Marquita Heard came home, plopped down on her Strawberry Shortcake comforter, and stared at the popcorn ceiling. She never wanted to get out of bed again. At 18, her bones ached like an 80-year-old's.

The college freshman had recently dropped out of school, and was working three jobs to care for her sick aunt and the six children she looked after, including her own brother and sister.

They all had been living in Heard's one-room apartment. Heard had just returned from dropping them at a local shelter. After six years in foster care, she dreaded what would become of her brother and sister.

"I felt like I had failed them," said Heard, now 20.

She turned for help to the Achieving Independence Center in Philadelphia, a Department of Human Services program for children who age out of the foster-care system. The center, open to people from 16 to 21 years old, runs a cafe and trains participants in skills ranging from undergoing job interviews to coping with the stresses of independent living.

The agency has helped about 1,100 teens and young adults since it opened four years ago. Yesterday, acting DHS Commissioner Arthur C. Evans Jr. hosted an open house to show how the agency aids some of the 2,000 children who age out of the foster-care system in Philadelphia each year. Without the help, many end up on the streets or dependent upon public assistance.

Heard knows the dangers.

"If you don't have a plan, you're in trouble," she said after sharing her story with a group of child advocates.

She said she had saved for two years before she fled a foster home where her host family kept separate food provisions - one for the half-dozen foster children there, a better supply for their own children.

"I was getting good grades, so I thought I deserved to live with someone nice, not someone mean," she said.

Heard got an apartment through a DHS program that helped pay for rent and school. She paid for books and utilities. She felt grown-up.

Then her sick aunt got evicted and showed up at Heard's apartment with six children - her own four, and Heard's 14-year-old brother and 5-year-old sister.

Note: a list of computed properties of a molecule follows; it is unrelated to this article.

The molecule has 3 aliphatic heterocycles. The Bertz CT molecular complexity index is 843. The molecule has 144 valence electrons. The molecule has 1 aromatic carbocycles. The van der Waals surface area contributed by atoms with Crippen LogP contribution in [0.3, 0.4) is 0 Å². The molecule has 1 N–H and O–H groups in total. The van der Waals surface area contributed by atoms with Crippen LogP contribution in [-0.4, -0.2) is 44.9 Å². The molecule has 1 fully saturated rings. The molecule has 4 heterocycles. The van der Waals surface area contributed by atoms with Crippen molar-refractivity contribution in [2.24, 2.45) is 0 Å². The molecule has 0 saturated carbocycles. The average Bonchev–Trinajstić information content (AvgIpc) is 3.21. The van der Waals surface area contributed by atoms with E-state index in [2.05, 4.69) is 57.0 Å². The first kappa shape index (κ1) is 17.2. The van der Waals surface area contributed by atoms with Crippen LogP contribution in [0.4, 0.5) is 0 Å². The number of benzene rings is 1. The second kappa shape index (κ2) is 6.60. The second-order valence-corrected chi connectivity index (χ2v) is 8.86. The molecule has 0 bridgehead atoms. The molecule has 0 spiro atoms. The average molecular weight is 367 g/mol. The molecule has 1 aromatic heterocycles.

Her aunt was too sick to move, and Heard tried to tell the children everything would be fine.

"I wanted to cry, but the kids were there and I couldn't find a private place to cry in my own house, because everyone was sleeping everywhere," she said yesterday. She gave the children money and planned trips to the aquarium, the normal routines of life. But gas and electricity bills ballooned from $30 per month to $120.

Heard worked three jobs - one in the cafeteria, another as a peer educator and a third as a teacher's assistant. None of the jobs paid more than $8.50 per hour.

Her dreams of school faded as the bills piled higher. She quit school. Finally, she made the terrible choice to take her aunt and the children to a shelter.

In foster care, a child's life is always changing. New parents. New rules. A new house or a new school. Being treated poorly makes the heart long for family.

"With all the bad treatment you suffer through in foster care, you just want a family so bad," she said.

Her brother and sister forgave her. Heard began to forgive herself after her aunt found another home and the children were safe.

Now Heard is back in school at Community College of Philadelphia. Next year, she will study landscape architecture at Temple University's Ambler campus.

The center helped pull it all together.

"I feel like I learned my first real bit of wisdom," she said.

Contact staff writer John Sullivan at 215-854-2473 or johnsullivan@phillynews.com.